He was rather late, and went at once into court. In wig and gown, that something "old Georgian" about him was very visible. A beauty-spot or two, a full-skirted velvet coat, a sword and snuff- box, with that grey wig or its equivalent, and there would have been a perfect eighteenth-century specimen of the less bucolic stamp--the same strong, light build, breadth of face, brown pallor, clean and unpinched cut of lips, the same slight insolence and devil-may-caredom, the same clear glance, and bubble of vitality. It was almost a pity to have been born so late.
Except that once or twice he drew a face on blotting-paper and smeared it over, he remained normally attentive to his "lud" and the matters in hand all day, conducted without error the examination of two witnesses and with terror the cross-examination of one; lunched at the Courts in perfect amity with the sucking barrister on the other side of the case, for they had neither, as yet, reached that maturity which enables an advocate to call his enemy his "friend," and treat him with considerable asperity. Though among his acquaintances Summerhay always provoked badinage, in which he was scarcely ever defeated, yet in chambers and court, on circuit, at his club, in society or the hunting-field, he had an unfavourable effect on the grosser sort of stories. There are men-- by no means strikingly moral--who exercise this blighting influence. They are generally what the French call "spirituel," and often have rather desperate love-affairs which they keep very closely to themselves.
When at last in chambers, he had washed off that special reek of clothes, and parchment, far-away herrings, and distemper, which clings about the law, dipping his whole curly head in water, and towelling vigorously, he set forth alone along the Embankment, his hat tilted up, smoking a cigar. It was nearly seven. Just this time yesterday he had got into the train, just this time yesterday turned and seen the face which had refused to leave him since. Fever recurs at certain hours, just so did the desire to see her mount within him, becoming an obsession, because it was impossible to gratify it. One could not call at seven o'clock! The idea of his club, where at this time of day he usually went, seemed flat and stale, until he remembered that he might pass up Bury Street to get to it. But, near Charing Cross, a hand smote him on the shoulder, and the voice of one of his intimates said:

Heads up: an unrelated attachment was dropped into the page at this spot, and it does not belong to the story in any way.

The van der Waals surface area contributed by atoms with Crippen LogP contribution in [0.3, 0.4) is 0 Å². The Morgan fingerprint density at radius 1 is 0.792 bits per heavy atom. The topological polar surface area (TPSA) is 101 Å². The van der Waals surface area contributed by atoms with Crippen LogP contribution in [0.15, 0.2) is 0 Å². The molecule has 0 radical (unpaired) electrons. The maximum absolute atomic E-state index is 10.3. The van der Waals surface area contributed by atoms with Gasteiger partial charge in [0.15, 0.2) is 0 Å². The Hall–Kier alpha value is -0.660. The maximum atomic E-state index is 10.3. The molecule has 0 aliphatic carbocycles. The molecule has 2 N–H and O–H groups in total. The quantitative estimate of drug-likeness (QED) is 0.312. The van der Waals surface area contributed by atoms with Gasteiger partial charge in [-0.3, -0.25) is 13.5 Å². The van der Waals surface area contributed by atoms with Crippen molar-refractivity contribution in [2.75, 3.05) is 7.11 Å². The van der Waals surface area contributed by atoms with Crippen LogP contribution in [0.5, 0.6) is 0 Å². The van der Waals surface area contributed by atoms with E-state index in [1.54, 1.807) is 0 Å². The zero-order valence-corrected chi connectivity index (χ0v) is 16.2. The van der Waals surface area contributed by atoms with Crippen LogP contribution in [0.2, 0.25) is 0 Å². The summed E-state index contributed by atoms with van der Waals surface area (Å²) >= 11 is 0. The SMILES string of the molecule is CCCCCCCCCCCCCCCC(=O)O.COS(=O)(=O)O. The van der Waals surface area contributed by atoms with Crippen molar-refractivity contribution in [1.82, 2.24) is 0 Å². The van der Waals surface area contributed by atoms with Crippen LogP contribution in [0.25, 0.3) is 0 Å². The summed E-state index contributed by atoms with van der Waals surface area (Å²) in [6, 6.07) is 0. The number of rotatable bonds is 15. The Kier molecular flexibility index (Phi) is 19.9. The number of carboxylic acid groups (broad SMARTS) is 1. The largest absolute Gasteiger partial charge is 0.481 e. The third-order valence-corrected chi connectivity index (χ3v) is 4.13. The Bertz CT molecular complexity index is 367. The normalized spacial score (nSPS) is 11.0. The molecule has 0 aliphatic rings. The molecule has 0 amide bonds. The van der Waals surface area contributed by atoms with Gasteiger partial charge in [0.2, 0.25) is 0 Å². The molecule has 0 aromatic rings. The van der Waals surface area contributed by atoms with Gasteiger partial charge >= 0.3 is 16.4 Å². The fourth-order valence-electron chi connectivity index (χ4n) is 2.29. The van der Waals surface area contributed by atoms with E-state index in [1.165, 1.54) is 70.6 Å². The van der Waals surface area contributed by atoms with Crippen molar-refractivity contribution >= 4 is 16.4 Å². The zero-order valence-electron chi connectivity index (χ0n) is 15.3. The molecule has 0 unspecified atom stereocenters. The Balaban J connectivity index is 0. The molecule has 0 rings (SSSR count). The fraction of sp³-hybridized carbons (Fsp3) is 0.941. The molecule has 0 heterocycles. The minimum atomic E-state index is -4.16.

Odd, that he had never noticed before how vacuous this fellow was-- with his talk of politics, and racing, of this ass and that ass-- subjects hitherto of primary importance! And, stopping suddenly, he drawled out:
"Look here, old chap, you go on; see you at the club--presently."
"Why? What's up?"
With his lazy smile, Summerhay answered:
"'There are more things in heaven and earth, Horatio,'" and turned on his heel.
When his friend had disappeared, he resumed his journey toward Bury Street. He passed his boot shop, where, for some time, he had been meaning to order two pairs, and went by thinking: 'I wonder where she goes for things.' Her figure came to him so vividly--sitting back in that corner, or standing by the cab, her hand in his. The blood rushed up in his cheeks. She had been scented like flowers, and--and a rainy wind! He stood still before a plate-glass window, in confusion, and suddenly muttered aloud: "Damn it! I believe I am!" An old gentleman, passing, turned so suddenly, to see what he was, that he ricked his neck.